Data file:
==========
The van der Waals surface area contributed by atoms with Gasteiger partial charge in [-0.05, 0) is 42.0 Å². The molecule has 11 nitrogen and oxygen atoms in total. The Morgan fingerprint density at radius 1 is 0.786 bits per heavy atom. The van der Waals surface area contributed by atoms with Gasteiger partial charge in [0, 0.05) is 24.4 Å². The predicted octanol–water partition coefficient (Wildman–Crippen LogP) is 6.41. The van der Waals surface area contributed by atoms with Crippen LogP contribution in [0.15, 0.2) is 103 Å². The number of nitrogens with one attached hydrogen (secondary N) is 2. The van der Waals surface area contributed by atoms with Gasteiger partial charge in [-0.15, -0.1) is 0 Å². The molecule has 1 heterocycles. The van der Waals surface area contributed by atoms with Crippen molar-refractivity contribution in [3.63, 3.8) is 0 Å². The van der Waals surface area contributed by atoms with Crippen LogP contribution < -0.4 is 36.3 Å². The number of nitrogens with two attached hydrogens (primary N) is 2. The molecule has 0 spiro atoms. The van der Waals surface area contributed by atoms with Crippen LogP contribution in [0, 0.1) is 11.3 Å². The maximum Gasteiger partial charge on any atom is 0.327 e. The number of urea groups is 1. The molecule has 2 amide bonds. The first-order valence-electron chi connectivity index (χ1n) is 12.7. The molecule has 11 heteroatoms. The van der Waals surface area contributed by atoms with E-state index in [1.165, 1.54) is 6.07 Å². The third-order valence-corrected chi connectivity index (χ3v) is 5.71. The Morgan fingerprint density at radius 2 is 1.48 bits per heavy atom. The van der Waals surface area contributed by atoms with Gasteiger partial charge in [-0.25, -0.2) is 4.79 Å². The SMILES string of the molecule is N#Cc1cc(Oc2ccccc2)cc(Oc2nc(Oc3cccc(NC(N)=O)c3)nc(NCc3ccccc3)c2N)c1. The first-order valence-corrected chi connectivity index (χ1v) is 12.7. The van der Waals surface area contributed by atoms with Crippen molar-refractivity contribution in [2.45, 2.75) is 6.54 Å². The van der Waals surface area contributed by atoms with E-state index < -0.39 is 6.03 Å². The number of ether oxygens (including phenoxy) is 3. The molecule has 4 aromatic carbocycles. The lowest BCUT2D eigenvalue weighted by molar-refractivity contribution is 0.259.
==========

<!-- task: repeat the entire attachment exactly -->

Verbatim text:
The van der Waals surface area contributed by atoms with Gasteiger partial charge in [-0.05, 0) is 42.0 Å². The molecule has 11 nitrogen and oxygen atoms in total. The Morgan fingerprint density at radius 1 is 0.786 bits per heavy atom. The van der Waals surface area contributed by atoms with Gasteiger partial charge in [0, 0.05) is 24.4 Å². The predicted octanol–water partition coefficient (Wildman–Crippen LogP) is 6.41. The van der Waals surface area contributed by atoms with Crippen LogP contribution in [0.15, 0.2) is 103 Å². The number of nitrogens with one attached hydrogen (secondary N) is 2. The van der Waals surface area contributed by atoms with Gasteiger partial charge in [-0.15, -0.1) is 0 Å². The molecule has 1 heterocycles. The van der Waals surface area contributed by atoms with Crippen molar-refractivity contribution in [3.63, 3.8) is 0 Å². The van der Waals surface area contributed by atoms with Crippen LogP contribution < -0.4 is 36.3 Å². The number of nitrogens with two attached hydrogens (primary N) is 2. The molecule has 0 spiro atoms. The van der Waals surface area contributed by atoms with Crippen LogP contribution in [0, 0.1) is 11.3 Å². The maximum Gasteiger partial charge on any atom is 0.327 e. The number of urea groups is 1. The molecule has 2 amide bonds. The first-order valence-electron chi connectivity index (χ1n) is 12.7. The molecule has 11 heteroatoms. The van der Waals surface area contributed by atoms with E-state index in [1.165, 1.54) is 6.07 Å². The third-order valence-corrected chi connectivity index (χ3v) is 5.71. The Morgan fingerprint density at radius 2 is 1.48 bits per heavy atom. The van der Waals surface area contributed by atoms with Gasteiger partial charge in [-0.25, -0.2) is 4.79 Å². The SMILES string of the molecule is N#Cc1cc(Oc2ccccc2)cc(Oc2nc(Oc3cccc(NC(N)=O)c3)nc(NCc3ccccc3)c2N)c1. The first-order valence-corrected chi connectivity index (χ1v) is 12.7. The van der Waals surface area contributed by atoms with Crippen molar-refractivity contribution in [2.45, 2.75) is 6.54 Å². The van der Waals surface area contributed by atoms with E-state index < -0.39 is 6.03 Å². The number of ether oxygens (including phenoxy) is 3. The molecule has 4 aromatic carbocycles. The lowest BCUT2D eigenvalue weighted by molar-refractivity contribution is 0.259.